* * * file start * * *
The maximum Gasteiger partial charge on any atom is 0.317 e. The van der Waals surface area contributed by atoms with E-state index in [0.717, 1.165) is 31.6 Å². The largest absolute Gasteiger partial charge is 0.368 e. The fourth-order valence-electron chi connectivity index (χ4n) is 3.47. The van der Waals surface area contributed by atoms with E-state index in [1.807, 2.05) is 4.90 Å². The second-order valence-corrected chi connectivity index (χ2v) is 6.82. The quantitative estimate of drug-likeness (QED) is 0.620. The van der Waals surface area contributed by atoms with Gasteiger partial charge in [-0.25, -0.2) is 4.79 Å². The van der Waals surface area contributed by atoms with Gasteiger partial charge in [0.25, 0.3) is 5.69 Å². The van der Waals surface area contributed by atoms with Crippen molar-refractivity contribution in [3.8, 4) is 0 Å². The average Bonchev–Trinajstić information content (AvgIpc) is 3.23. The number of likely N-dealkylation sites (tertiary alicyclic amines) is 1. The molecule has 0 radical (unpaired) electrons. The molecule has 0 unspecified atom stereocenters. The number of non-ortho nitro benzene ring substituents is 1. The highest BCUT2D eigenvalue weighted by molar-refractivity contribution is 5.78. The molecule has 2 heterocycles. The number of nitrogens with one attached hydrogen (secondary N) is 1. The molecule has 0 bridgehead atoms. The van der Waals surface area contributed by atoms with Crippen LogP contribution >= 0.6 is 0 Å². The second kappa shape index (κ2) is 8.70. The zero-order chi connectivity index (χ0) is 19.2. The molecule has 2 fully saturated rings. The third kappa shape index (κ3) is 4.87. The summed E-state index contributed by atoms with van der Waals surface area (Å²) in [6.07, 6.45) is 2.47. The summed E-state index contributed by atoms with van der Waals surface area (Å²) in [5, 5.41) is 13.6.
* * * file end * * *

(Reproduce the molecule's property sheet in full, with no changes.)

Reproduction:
The maximum Gasteiger partial charge on any atom is 0.317 e. The van der Waals surface area contributed by atoms with E-state index in [0.717, 1.165) is 31.6 Å². The largest absolute Gasteiger partial charge is 0.368 e. The fourth-order valence-electron chi connectivity index (χ4n) is 3.47. The van der Waals surface area contributed by atoms with E-state index in [1.807, 2.05) is 4.90 Å². The second-order valence-corrected chi connectivity index (χ2v) is 6.82. The quantitative estimate of drug-likeness (QED) is 0.620. The van der Waals surface area contributed by atoms with Gasteiger partial charge in [-0.25, -0.2) is 4.79 Å². The van der Waals surface area contributed by atoms with Gasteiger partial charge in [0.25, 0.3) is 5.69 Å². The van der Waals surface area contributed by atoms with Crippen molar-refractivity contribution in [3.8, 4) is 0 Å². The average Bonchev–Trinajstić information content (AvgIpc) is 3.23. The number of likely N-dealkylation sites (tertiary alicyclic amines) is 1. The molecule has 0 radical (unpaired) electrons. The molecule has 0 unspecified atom stereocenters. The number of non-ortho nitro benzene ring substituents is 1. The highest BCUT2D eigenvalue weighted by molar-refractivity contribution is 5.78. The molecule has 2 heterocycles. The number of nitrogens with one attached hydrogen (secondary N) is 1. The molecule has 0 bridgehead atoms. The van der Waals surface area contributed by atoms with Crippen LogP contribution >= 0.6 is 0 Å². The second kappa shape index (κ2) is 8.70. The zero-order chi connectivity index (χ0) is 19.2. The molecule has 2 fully saturated rings. The third kappa shape index (κ3) is 4.87. The summed E-state index contributed by atoms with van der Waals surface area (Å²) in [6.07, 6.45) is 2.47. The summed E-state index contributed by atoms with van der Waals surface area (Å²) in [5, 5.41) is 13.6.